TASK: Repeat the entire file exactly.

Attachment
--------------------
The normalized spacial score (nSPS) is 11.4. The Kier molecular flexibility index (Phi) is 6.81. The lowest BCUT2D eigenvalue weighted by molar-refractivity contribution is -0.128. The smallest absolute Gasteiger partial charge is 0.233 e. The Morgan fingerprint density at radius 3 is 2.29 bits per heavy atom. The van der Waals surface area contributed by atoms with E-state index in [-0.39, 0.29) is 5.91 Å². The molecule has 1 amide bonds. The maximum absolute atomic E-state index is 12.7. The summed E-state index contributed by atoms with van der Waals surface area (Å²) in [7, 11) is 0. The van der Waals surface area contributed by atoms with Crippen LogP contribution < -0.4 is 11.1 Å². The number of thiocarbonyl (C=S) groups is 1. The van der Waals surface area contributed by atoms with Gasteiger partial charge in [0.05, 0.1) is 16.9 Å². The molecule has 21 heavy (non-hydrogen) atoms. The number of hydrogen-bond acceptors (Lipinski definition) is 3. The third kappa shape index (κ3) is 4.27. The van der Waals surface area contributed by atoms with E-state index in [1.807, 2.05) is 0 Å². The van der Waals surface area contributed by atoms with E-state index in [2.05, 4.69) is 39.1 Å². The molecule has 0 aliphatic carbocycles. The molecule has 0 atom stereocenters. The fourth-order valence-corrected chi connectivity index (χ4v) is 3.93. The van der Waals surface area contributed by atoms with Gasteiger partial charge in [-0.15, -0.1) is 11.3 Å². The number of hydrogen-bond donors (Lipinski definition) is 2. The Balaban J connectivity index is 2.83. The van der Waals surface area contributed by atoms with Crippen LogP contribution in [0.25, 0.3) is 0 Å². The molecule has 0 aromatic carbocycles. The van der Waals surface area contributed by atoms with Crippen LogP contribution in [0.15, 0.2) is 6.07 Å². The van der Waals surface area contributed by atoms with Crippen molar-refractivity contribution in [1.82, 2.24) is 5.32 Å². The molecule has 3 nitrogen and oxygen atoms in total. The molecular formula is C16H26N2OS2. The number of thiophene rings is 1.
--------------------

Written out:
The normalized spacial score (nSPS) is 11.4. The Kier molecular flexibility index (Phi) is 6.81. The lowest BCUT2D eigenvalue weighted by molar-refractivity contribution is -0.128. The smallest absolute Gasteiger partial charge is 0.233 e. The Morgan fingerprint density at radius 3 is 2.29 bits per heavy atom. The van der Waals surface area contributed by atoms with E-state index in [-0.39, 0.29) is 5.91 Å². The molecule has 1 amide bonds. The maximum absolute atomic E-state index is 12.7. The summed E-state index contributed by atoms with van der Waals surface area (Å²) in [7, 11) is 0. The van der Waals surface area contributed by atoms with Crippen LogP contribution < -0.4 is 11.1 Å². The number of thiocarbonyl (C=S) groups is 1. The van der Waals surface area contributed by atoms with Gasteiger partial charge in [0.05, 0.1) is 16.9 Å². The molecule has 21 heavy (non-hydrogen) atoms. The number of hydrogen-bond acceptors (Lipinski definition) is 3. The third kappa shape index (κ3) is 4.27. The van der Waals surface area contributed by atoms with E-state index in [1.807, 2.05) is 0 Å². The van der Waals surface area contributed by atoms with E-state index in [2.05, 4.69) is 39.1 Å². The molecule has 0 aliphatic carbocycles. The molecule has 0 atom stereocenters. The fourth-order valence-corrected chi connectivity index (χ4v) is 3.93. The van der Waals surface area contributed by atoms with Gasteiger partial charge in [-0.15, -0.1) is 11.3 Å². The number of hydrogen-bond donors (Lipinski definition) is 2. The Balaban J connectivity index is 2.83. The van der Waals surface area contributed by atoms with Crippen LogP contribution in [0.25, 0.3) is 0 Å². The molecule has 0 aromatic carbocycles. The van der Waals surface area contributed by atoms with Crippen LogP contribution in [0.15, 0.2) is 6.07 Å². The van der Waals surface area contributed by atoms with Crippen molar-refractivity contribution in [1.82, 2.24) is 5.32 Å². The molecule has 3 nitrogen and oxygen atoms in total. The molecular formula is C16H26N2OS2. The number of thiophene rings is 1.